Episode 4

In this week’s episode, Jesse speaks with Samantha Diavatis of the Canadian company Zengar, which produces a non-invasive, non-drug-based brain optimization product called NeurOptimal.  NeurOptimal is a neurofeedback-based system which allows a subject to hear an audio representation of his or her brain’s electrical output in real time – giving the brain the ability to self-optimize by recognizing and adjusting its own output.  Zengar characterizes this process as being analogous to seeing a mirror image of yourself and having an easier time recognizing and managing your own cleanliness, style, facial makeup, etc., than if the mirror wasn’t there.

NeurOptimal’s “Do It Yourself” Approach to Neurofeedback

Zengar’s NeurOptimal system varies from “traditional” neurofeedback methods in that the process is entirely brain-driven rather than being directed by a human operator.  In the traditional system, a subject’s brain has a “neurological snapshot” taken during a first session, and then, in subsequent sessions, real-time neurofeedback is used to fine-tune  a subject’s ability to achieve a predefined state, determined by the professional analyst (typically a doctor, psychologist, or other neurofeedback expert).  NeurOptimal’s system removes the fundamental role of the analyst and allows the subject’s own brain to decide and direct its responses to the feedback.

In this way, if the brain “likes” what it hears within the neurofeedback, it can improve and strengthen its behaviors that drive those results, and vice versa.  Over the course of repeated sessions, the brain’s increased awareness of its own output seems to result in various efficiencies that transfer into the subject’s everyday life – from mood enhancement to improved ability to concentrate, focus, sleep, etc.  Zengar says most patients begin to see real-life results within six sessions, experience significant optimization within a dozen or so sessions, and within 25 sessions most people have – for the short-term, at least – gained most of the benefits possible from neurofeedback.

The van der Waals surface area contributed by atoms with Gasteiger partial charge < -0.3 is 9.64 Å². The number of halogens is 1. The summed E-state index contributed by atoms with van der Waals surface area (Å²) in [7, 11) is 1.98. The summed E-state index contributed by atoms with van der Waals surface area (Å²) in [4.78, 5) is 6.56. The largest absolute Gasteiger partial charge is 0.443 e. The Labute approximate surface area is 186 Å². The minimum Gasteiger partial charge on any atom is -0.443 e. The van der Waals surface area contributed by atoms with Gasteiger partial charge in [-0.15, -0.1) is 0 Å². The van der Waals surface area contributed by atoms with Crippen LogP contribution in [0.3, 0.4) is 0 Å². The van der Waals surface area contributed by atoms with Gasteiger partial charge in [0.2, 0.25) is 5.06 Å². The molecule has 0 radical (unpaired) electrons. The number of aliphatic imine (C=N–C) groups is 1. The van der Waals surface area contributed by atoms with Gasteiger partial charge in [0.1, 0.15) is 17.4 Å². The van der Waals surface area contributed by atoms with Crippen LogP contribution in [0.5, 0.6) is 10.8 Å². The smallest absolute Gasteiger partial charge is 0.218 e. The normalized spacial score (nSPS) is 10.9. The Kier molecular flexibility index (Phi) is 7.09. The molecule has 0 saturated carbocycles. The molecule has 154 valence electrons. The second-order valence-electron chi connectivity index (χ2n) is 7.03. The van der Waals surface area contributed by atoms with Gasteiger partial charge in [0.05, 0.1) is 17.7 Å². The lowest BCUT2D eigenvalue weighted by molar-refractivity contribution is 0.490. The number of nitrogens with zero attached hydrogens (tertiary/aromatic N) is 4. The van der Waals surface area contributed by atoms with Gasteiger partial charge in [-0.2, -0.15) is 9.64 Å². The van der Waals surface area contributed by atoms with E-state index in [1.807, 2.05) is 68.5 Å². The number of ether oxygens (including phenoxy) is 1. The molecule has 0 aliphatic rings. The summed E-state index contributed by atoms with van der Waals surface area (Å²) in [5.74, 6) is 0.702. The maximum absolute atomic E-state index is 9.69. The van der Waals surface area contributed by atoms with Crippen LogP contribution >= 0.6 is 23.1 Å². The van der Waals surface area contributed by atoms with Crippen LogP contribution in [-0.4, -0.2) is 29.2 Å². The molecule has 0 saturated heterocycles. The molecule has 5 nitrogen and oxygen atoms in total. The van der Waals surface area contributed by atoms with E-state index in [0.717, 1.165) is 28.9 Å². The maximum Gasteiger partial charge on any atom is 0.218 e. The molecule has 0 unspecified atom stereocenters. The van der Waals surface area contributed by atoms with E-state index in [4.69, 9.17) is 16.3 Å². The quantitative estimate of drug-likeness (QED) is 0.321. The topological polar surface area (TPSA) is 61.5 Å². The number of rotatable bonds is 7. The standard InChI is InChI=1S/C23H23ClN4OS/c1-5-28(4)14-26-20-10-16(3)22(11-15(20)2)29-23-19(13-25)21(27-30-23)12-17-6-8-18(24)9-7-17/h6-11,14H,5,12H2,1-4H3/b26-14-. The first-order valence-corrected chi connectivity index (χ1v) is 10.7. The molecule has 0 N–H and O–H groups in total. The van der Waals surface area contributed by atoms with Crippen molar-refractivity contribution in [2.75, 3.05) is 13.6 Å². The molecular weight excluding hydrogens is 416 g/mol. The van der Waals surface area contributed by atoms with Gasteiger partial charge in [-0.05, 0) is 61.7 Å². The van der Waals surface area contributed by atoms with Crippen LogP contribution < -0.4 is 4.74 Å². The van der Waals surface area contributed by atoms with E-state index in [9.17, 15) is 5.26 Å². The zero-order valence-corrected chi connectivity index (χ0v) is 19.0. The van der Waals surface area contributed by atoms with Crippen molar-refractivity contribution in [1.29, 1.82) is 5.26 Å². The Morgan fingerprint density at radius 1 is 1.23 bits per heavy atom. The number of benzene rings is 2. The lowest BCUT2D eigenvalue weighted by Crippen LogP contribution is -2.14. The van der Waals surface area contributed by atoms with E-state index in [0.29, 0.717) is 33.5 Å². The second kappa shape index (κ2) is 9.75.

Neuroscience Headline of the Week: Smog Found to Reduce Brain Power

Breathing heavy fumes in a major metropolitan area?  Not like you probably thought this was a good thing – but now science confirms that it’s not.  Wear-and-tear from heavy particulate matter suspended in the air you’re breathing can prematurely age your brain, as shown in a study of 2004 data from retirees in a variety of cities.  Recommendations based on this article:

  1. Opt for clean-air when possible – especially when making major decisions about where to live long-term.  (A month or year or two in a polluted city might not matter to your brain much over the course of your life; a few decades makes a difference.)
  2. If breathing bad air is a must, double-down on healthy choices in other areas of your life.  No smoking, lots of water/fluids for hydration, etc. will help lessen the effects of airborne toxins.
  3. Face-masks in the worst air-quality conditions might not be a bad idea.  In the West, face-masks are normally worn only by the extremely sick, or by bank robbers.  But in many parts of the world, face-masks in heavy traffic environments are the cultural norm.

Read the full article here.

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